Think tank chief tells peers charities should have to report impact annually

Dan Corry of New Philanthropy Capital tells a House of Lords committee that such a requirement would have a 'profound effect' on trustees

Dan Corry
Dan Corry

Charities should be required to report on their impact to the Charity Commission every year, the House of Lords Select Committee on Charities has heard.

At an evidence session in parliament yesterday as part of the committee’s ongoing inquiry into charity governance and sustainability, Dan Corry, chief executive of the think tank New Philanthropy Capital, said such a move would have a "profound effect" on trustees’ relationship with their aims.

At the session, which focused on whether and how charities should measure their impact, Corry told peers that charities should have to include impact information in their annual reports to the commission.

"If you’re a small charity, it could be one or two paragraphs on how you think you’ve done this year and how you’re going to do next year," he said. "If you’re an enormous charity, it would be something more robust."

The change would make trustees more likely to discuss and think about impact in meetings, he said.

Corry added that it was the one thing he would most like to appear in the committee’s final report, which is due to be published in the spring.

The session also heard evidence from Paul Streets, chief executive of the Lloyds Bank Foundation, and Gen Maitland Hudson, head of impact and assessment at the charitable trust Power to Change.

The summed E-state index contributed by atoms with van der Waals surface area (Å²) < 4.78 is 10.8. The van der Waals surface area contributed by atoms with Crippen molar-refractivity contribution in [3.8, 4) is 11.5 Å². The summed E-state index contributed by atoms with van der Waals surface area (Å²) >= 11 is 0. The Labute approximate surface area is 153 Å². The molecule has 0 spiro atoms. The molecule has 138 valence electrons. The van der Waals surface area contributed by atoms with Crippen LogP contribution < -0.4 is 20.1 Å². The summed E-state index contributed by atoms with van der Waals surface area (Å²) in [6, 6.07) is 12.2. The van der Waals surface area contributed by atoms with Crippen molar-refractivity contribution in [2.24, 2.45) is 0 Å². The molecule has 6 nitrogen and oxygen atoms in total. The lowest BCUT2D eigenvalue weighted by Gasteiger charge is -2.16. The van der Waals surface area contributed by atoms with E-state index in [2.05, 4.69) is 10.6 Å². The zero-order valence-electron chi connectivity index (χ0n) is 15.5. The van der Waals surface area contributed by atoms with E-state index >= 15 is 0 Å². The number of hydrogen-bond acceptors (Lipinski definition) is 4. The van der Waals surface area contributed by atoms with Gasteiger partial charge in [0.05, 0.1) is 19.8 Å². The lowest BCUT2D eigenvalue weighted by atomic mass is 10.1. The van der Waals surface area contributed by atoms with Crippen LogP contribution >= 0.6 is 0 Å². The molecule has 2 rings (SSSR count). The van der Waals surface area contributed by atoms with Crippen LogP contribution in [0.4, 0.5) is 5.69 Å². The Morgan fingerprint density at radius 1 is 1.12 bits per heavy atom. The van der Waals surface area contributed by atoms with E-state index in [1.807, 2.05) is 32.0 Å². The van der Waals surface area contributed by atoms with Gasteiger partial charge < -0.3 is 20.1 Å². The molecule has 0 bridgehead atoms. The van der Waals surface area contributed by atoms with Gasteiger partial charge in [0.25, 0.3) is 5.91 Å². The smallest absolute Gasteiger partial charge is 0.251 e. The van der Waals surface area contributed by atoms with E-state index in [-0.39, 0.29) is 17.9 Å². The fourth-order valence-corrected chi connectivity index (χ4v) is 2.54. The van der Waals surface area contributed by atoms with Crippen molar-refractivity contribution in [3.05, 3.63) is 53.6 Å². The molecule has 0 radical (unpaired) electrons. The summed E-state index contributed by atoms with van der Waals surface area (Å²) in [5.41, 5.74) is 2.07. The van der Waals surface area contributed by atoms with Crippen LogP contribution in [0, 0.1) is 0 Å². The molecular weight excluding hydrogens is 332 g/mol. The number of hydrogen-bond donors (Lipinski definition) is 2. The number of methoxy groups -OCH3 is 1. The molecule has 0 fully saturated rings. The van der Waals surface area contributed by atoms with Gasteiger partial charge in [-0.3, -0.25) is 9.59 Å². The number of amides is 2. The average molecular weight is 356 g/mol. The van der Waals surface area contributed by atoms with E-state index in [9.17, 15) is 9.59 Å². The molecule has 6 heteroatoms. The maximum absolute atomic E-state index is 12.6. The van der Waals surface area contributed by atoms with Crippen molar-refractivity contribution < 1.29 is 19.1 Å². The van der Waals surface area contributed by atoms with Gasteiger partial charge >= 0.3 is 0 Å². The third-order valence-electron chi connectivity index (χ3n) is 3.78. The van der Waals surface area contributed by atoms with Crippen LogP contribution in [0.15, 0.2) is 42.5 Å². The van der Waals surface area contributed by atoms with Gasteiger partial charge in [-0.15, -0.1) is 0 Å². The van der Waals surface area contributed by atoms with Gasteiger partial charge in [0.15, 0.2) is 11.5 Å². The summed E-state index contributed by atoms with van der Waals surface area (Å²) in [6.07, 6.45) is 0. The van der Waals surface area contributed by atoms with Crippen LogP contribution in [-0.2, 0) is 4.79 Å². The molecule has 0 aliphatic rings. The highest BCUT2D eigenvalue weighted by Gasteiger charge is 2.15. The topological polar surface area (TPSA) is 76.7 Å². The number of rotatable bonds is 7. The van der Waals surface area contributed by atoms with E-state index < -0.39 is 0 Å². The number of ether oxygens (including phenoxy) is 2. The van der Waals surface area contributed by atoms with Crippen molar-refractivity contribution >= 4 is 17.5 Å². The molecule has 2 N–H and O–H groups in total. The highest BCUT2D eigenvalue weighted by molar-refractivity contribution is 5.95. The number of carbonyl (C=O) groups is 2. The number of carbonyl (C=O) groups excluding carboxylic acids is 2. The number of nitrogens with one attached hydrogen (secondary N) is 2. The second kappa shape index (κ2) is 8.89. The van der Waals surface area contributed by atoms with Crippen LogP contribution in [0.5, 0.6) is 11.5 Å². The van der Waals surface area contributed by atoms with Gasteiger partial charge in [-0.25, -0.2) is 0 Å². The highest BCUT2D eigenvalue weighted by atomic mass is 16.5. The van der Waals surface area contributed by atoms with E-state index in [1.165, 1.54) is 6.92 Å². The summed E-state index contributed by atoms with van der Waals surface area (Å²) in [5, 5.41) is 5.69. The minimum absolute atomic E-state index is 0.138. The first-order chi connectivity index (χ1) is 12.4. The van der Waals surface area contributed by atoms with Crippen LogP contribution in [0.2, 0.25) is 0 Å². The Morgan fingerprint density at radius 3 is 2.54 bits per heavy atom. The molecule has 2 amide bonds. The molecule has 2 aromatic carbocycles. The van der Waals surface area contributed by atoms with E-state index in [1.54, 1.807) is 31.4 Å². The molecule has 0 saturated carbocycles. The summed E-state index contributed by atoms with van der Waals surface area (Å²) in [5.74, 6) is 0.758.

Streets told the committee he believed funders should be prepared to be flexible about the outcomes they expected from charities, rather than have fixed expectations.

Funders should ask the charities what results they expected to get from the funding and use this as a way to measure their success, he said.

According to Streets, this would increase the likelihood that "soft outcomes" – qualitative data on how the charity’s work has affected the lives of beneficiaries – would be taken into account.

But the move away from grant funding towards contracting had resulted in charities seeking out simplistic measures that they believed would satisfy funders, rather than focusing on the needs of beneficiaries, he said.

Streets said this was "wholly inappropriate" and "very destructive" for the bulk of small charities, which were dealing with complex areas of need.

Maitland Hudson warned that too many charities were collecting data that they then never used. She said qualitative data could be useful if it was collected systematically, but too many charities were also collecting the wrong types of data.

"The most important thing about feedback is you should be acting on it," she said. "Don’t just collect it and leave it stored in some kind of database. You should be course correcting; you should be looking at the feedback you’ve received and using it."

She said it was up to trustees to ask what the charity planned to do once it had received feedback. She also urged the government not to extend or reconsider programmes where there was clear evidence they were not working.

The committee also heard from Aamer Naeem, chief executive of the Muslim charity Penny Appeal, and Paul Hackwood, executive chair of the Church Urban Fund.

Naeem said many Islamic organisations, such as the Muslim Council of Britain, the Muslim Charities Forum and the anti-Islamophobia charity Mend, struggled with an "ever-moving and evolving" political attitude to Islam.

"These organisations fall in and out of favour constantly depending on which way the wind is blowing, and that is very difficult for us to navigate," he said.

Naeem said many Islamic organisations, particularly mosques, felt they had been pushed into becoming charities, which sometimes led to tensions about governance.

The committee’s next session is due to take place on 25 October, but the names of the witnesses have not yet been announced.

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